Meanwhile, on the question of impounding more than 10-year-old diesel run vehicles, the Delhi government has washed of its hands, saying it does not enjoy the required legal mandate. More than a month after state Transport Minister Gopal Rai said he would seek “legal rights” to impound such vehicles, no progress seems to have been made. On 21 March, Rai had said in a meeting with Haryana and Uttar Pradesh transport department officials that “We (Delhi government) will seek amendment in the Motor Vehicles Act so that the new law could give legal rights to transport departments to impound such types of (diesel-run) vehicles.” But when this newspaper asked Sharma whether the state has approached the Centre, or written any letter on this direction to the Centre, he repeated his earlier stance that “since the matter is subjudice, we would not like to comment on that”.
The ban on all diesel run taxis in Delhi/NCR, which came into effect from 1 May after the Apex Court refused to extend the deadline for the same on 30 April, is not a sudden development. The SC, in fact, first suggested the ban in 1998, when it cited in an order that commercial passenger vehicles must run on CNG in the national capital. The court pointed to the inaction of successive governments, including the current government of Arvind Kejriwal, saying, “eighteen years is not a short period for taxis to convert from diesel to CNG”.
The inaction became more underlined in the run up to the ban, as Kejriwal’s government, during the last six months, steered clear of the diesel taxi controversy in an apparent fear of offending its vote bank.
Experts believe retro-fitment of diesel vehicles with particulate filters or fleet modernisation are some of the steps, the government ought to have initiated by now. “The problem is that the conversion from diesel to CNG technology is not yet fully approved and is very expensive. The technology to retro-fit diesel taxis with particulate filters exists, and you can fit these diesel particulate filters in the old diesel vehicles and you can still get a reduction of 30% to 70% in particulate matter emission,” Sumit Sharma, fellow in The Energy and Resources Institute (TERI), told this newspaper. He added that the government could also try “fleet modernisation programme”, wherein older vehicles are replaced with new vehicles. “The government can come up with a plan which suits different stakeholders,” he said, alluding to the dispersal of soft loans.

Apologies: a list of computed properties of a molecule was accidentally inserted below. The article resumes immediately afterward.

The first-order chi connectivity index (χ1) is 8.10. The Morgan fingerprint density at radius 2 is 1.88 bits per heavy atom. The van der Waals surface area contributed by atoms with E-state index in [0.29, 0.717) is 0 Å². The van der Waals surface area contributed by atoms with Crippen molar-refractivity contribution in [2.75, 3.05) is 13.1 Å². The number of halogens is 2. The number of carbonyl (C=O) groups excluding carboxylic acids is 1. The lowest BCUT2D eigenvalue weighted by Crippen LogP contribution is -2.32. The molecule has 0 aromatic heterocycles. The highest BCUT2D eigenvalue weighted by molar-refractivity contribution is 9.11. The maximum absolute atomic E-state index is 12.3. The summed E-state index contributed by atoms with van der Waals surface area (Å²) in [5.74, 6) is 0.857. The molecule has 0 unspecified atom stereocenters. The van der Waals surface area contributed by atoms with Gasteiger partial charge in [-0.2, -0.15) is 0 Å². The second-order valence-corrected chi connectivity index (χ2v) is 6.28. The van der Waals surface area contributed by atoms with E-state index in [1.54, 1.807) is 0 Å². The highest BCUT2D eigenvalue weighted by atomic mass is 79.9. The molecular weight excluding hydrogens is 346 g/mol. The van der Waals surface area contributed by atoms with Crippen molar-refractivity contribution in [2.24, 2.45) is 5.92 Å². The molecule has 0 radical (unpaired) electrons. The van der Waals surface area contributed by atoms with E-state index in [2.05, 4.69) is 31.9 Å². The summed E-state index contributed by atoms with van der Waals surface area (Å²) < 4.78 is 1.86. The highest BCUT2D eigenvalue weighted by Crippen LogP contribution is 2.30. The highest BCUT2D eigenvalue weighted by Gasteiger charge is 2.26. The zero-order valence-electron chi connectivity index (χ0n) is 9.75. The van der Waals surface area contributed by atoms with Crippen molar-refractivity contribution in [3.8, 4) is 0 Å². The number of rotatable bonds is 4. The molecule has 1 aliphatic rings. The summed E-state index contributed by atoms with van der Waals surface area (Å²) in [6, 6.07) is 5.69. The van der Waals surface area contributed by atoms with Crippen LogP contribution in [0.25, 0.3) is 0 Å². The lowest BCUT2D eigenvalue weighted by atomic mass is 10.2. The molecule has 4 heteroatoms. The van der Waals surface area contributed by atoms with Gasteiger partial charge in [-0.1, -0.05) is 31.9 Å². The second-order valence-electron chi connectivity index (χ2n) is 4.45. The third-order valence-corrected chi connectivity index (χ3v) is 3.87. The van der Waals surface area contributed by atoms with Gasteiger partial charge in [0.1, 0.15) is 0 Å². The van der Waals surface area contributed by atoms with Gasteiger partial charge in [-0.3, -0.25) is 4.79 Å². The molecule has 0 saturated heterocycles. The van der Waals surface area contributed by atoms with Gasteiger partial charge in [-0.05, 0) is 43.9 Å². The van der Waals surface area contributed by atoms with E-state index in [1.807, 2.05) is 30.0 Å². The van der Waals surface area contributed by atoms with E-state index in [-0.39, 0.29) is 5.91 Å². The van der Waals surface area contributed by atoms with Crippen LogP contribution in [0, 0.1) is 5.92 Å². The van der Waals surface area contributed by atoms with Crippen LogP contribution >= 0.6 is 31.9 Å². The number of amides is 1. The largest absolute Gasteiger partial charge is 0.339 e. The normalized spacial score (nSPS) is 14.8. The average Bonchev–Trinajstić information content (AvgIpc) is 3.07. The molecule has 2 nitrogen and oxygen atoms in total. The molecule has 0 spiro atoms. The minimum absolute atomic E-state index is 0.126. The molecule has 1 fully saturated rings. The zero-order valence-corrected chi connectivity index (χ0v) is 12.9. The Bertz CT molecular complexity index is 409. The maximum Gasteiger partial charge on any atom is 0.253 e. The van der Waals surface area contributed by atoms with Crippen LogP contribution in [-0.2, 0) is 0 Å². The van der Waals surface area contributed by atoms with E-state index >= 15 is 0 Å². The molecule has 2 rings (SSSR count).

He also said that the government should focus on improving the public transport system, and that massive improvement is also required in the inspection maintenance system. “The PUC checks which we do are not enough. There is a very limited population of vehicles which goes for PUC testings. It is the question of enforcement, it is the question of vigilance. Results show that very less percentage of people are going for PUC checks. Also whoever is going, it’s not done in the manner that it should be done in order to control pollution,” Sumit Sharma said.